One thing that has always been very central to my campaigns is that the world is dominated by wilderness that is not only vast, but also full of ancient ruined towers and strongholds. Since civilization is always very small and the influence of the spirits and the elements is always present and often chaotic, settlements and areas of habitation keep moving around a lot, and have always been. Few settlements are more than a few centuries old, and traces of much older settlements abandoned long ago can be found anywhere. Most towns are build in places that had once been home to a different people that left the area long ago for one reason and another. And sometimes these old remnants are much more ancient than any people alive could even imagine. There are several main layers of habitation that cover the wilderness of Kaendor whose creators are now largely unknown. But the further down one digs, the more inhuman their builders appear to get. Noticing the differences between ruins, and different depths of the same ruins, is something that I want to make a prominent feature in the exploration of ancient places that helps piecing together the places’ histories and getting hints of what strange powers might still be lingering in them.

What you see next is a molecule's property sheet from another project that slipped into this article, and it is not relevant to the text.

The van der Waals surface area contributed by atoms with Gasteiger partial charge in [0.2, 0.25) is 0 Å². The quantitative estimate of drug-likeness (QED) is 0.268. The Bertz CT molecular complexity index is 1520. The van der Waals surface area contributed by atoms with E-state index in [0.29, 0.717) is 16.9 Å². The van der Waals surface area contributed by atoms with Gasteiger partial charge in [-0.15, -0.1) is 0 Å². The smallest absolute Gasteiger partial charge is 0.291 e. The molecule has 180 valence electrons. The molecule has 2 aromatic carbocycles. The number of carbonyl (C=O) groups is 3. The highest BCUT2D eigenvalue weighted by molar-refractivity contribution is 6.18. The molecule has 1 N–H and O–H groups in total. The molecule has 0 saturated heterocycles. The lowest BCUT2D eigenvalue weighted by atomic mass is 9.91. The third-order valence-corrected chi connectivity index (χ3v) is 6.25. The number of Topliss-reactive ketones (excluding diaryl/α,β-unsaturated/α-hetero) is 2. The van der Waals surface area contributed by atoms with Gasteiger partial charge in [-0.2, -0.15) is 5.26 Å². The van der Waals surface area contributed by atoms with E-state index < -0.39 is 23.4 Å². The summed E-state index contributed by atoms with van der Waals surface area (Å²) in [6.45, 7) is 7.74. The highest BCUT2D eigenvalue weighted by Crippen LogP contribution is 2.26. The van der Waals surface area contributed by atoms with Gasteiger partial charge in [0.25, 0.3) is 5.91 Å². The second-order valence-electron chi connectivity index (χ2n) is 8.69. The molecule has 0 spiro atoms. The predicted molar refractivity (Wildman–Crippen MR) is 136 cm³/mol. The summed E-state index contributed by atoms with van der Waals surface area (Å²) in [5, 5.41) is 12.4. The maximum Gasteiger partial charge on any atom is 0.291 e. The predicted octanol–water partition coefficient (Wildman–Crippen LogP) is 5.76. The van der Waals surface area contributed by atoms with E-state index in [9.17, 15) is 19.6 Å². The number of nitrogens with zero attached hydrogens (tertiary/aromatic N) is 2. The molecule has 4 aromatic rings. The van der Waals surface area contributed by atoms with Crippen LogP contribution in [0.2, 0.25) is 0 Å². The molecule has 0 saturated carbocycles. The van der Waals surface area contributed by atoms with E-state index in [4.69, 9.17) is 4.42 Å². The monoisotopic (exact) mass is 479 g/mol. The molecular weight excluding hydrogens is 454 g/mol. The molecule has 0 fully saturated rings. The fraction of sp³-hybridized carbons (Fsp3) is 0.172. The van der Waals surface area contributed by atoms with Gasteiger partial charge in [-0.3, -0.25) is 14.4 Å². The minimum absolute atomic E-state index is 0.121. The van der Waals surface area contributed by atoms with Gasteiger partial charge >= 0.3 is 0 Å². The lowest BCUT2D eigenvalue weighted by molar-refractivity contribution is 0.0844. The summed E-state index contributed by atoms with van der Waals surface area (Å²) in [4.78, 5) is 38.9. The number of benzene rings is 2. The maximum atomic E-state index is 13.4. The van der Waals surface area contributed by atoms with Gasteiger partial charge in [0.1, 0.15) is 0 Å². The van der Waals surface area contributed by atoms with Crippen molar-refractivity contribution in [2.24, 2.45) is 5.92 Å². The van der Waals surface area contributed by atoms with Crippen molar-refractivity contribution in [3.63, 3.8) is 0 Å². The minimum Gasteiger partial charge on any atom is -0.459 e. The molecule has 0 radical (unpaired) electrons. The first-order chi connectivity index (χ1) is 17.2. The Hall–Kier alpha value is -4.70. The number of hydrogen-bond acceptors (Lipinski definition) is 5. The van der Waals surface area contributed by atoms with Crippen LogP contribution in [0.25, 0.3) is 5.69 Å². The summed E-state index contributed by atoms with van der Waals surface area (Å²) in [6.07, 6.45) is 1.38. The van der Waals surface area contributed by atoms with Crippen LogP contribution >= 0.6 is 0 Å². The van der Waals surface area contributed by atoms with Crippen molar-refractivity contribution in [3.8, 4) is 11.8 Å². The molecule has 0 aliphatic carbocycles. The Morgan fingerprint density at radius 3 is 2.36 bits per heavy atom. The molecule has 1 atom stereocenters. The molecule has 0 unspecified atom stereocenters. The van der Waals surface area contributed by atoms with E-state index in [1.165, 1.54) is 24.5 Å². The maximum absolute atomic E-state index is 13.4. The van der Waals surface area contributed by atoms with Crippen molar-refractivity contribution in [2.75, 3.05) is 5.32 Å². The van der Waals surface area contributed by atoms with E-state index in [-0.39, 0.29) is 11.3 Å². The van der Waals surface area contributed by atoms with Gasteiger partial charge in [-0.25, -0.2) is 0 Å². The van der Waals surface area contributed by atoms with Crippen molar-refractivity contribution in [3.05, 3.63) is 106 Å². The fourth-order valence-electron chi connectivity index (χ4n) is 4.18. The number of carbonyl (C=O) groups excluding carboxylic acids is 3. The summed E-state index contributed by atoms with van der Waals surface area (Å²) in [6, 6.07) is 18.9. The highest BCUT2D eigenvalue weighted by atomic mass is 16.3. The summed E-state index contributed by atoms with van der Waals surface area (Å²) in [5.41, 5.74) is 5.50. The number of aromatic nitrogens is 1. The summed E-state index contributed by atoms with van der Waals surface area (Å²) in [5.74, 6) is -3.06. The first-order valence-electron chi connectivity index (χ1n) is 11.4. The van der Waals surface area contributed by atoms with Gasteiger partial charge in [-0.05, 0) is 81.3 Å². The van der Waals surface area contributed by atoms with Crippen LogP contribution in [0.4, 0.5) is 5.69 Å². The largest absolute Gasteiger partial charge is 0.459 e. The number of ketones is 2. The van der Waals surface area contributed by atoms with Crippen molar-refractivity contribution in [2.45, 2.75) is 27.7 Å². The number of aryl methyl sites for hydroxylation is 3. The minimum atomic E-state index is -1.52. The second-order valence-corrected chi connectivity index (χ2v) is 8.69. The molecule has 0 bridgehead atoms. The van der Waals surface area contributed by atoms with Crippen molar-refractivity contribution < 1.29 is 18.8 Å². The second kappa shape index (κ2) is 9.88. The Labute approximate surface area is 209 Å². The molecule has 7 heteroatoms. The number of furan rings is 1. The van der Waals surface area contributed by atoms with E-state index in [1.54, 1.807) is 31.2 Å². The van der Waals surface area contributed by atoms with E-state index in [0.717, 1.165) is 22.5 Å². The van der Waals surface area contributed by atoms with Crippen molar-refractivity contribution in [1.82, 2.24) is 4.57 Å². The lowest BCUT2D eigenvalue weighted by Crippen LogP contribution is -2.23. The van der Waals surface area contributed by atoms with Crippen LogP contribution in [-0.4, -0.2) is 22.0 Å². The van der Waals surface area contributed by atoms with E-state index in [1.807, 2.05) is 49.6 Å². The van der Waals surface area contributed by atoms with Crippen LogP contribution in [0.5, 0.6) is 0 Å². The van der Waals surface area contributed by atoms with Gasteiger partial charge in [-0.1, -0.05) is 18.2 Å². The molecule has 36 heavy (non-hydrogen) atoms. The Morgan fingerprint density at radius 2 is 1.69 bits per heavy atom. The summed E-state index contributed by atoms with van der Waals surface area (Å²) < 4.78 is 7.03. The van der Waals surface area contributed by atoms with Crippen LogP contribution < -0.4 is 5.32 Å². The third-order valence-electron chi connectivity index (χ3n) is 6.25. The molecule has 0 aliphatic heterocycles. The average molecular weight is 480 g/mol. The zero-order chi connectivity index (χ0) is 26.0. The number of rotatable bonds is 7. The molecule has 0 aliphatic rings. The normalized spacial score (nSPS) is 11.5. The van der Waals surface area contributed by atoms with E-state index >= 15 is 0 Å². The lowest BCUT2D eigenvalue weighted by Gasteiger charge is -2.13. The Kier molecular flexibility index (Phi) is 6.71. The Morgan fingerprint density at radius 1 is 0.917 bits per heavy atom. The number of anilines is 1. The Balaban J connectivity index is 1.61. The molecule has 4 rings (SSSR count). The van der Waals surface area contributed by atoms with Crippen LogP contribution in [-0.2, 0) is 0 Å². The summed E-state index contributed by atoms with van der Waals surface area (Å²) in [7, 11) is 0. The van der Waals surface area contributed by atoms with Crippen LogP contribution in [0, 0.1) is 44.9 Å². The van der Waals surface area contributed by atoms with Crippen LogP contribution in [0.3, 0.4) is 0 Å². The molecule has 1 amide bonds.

It’s all a concept I am super excited about and I can’t wait to see this world getting back into action again.